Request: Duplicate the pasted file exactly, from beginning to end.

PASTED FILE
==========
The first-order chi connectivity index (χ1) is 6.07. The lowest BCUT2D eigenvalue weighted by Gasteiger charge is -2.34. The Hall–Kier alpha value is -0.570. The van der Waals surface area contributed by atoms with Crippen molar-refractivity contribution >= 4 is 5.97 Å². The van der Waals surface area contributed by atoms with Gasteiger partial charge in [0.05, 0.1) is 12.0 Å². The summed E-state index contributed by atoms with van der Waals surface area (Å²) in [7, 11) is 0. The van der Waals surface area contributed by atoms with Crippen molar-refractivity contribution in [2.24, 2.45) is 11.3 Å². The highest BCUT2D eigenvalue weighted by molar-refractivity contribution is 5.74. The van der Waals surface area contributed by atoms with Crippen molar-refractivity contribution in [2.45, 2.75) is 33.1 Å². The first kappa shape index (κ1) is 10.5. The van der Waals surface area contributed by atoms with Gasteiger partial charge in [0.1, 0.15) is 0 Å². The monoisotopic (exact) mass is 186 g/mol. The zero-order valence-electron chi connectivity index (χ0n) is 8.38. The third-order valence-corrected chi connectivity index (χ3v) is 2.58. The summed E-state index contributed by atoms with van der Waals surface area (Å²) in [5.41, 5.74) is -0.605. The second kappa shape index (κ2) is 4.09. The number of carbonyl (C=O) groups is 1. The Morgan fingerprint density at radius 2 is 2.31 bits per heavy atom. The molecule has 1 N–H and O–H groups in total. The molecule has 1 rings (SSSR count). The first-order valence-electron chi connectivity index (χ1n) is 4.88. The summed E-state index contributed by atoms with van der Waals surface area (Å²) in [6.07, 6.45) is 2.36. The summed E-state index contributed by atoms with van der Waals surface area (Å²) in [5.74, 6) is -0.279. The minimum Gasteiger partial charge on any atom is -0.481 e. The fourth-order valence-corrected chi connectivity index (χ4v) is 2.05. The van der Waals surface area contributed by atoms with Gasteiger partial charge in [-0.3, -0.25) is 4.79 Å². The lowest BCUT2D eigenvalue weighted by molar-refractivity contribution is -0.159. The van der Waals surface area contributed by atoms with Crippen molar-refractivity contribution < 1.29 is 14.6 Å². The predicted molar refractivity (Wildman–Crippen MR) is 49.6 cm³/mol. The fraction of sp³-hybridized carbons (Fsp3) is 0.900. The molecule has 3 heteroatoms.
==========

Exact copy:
The first-order chi connectivity index (χ1) is 6.07. The lowest BCUT2D eigenvalue weighted by Gasteiger charge is -2.34. The Hall–Kier alpha value is -0.570. The van der Waals surface area contributed by atoms with Crippen molar-refractivity contribution >= 4 is 5.97 Å². The van der Waals surface area contributed by atoms with Gasteiger partial charge in [0.05, 0.1) is 12.0 Å². The summed E-state index contributed by atoms with van der Waals surface area (Å²) in [7, 11) is 0. The van der Waals surface area contributed by atoms with Crippen molar-refractivity contribution in [2.24, 2.45) is 11.3 Å². The highest BCUT2D eigenvalue weighted by molar-refractivity contribution is 5.74. The van der Waals surface area contributed by atoms with Crippen molar-refractivity contribution in [2.45, 2.75) is 33.1 Å². The first kappa shape index (κ1) is 10.5. The van der Waals surface area contributed by atoms with Gasteiger partial charge in [0.1, 0.15) is 0 Å². The monoisotopic (exact) mass is 186 g/mol. The zero-order valence-electron chi connectivity index (χ0n) is 8.38. The third-order valence-corrected chi connectivity index (χ3v) is 2.58. The summed E-state index contributed by atoms with van der Waals surface area (Å²) in [5.41, 5.74) is -0.605. The second kappa shape index (κ2) is 4.09. The number of carbonyl (C=O) groups is 1. The Morgan fingerprint density at radius 2 is 2.31 bits per heavy atom. The molecule has 1 N–H and O–H groups in total. The molecule has 1 rings (SSSR count). The first-order valence-electron chi connectivity index (χ1n) is 4.88. The summed E-state index contributed by atoms with van der Waals surface area (Å²) in [6.07, 6.45) is 2.36. The summed E-state index contributed by atoms with van der Waals surface area (Å²) in [5.74, 6) is -0.279. The minimum Gasteiger partial charge on any atom is -0.481 e. The fourth-order valence-corrected chi connectivity index (χ4v) is 2.05. The van der Waals surface area contributed by atoms with Gasteiger partial charge in [-0.3, -0.25) is 4.79 Å². The lowest BCUT2D eigenvalue weighted by molar-refractivity contribution is -0.159. The van der Waals surface area contributed by atoms with Crippen molar-refractivity contribution < 1.29 is 14.6 Å². The predicted molar refractivity (Wildman–Crippen MR) is 49.6 cm³/mol. The fraction of sp³-hybridized carbons (Fsp3) is 0.900. The molecule has 3 heteroatoms.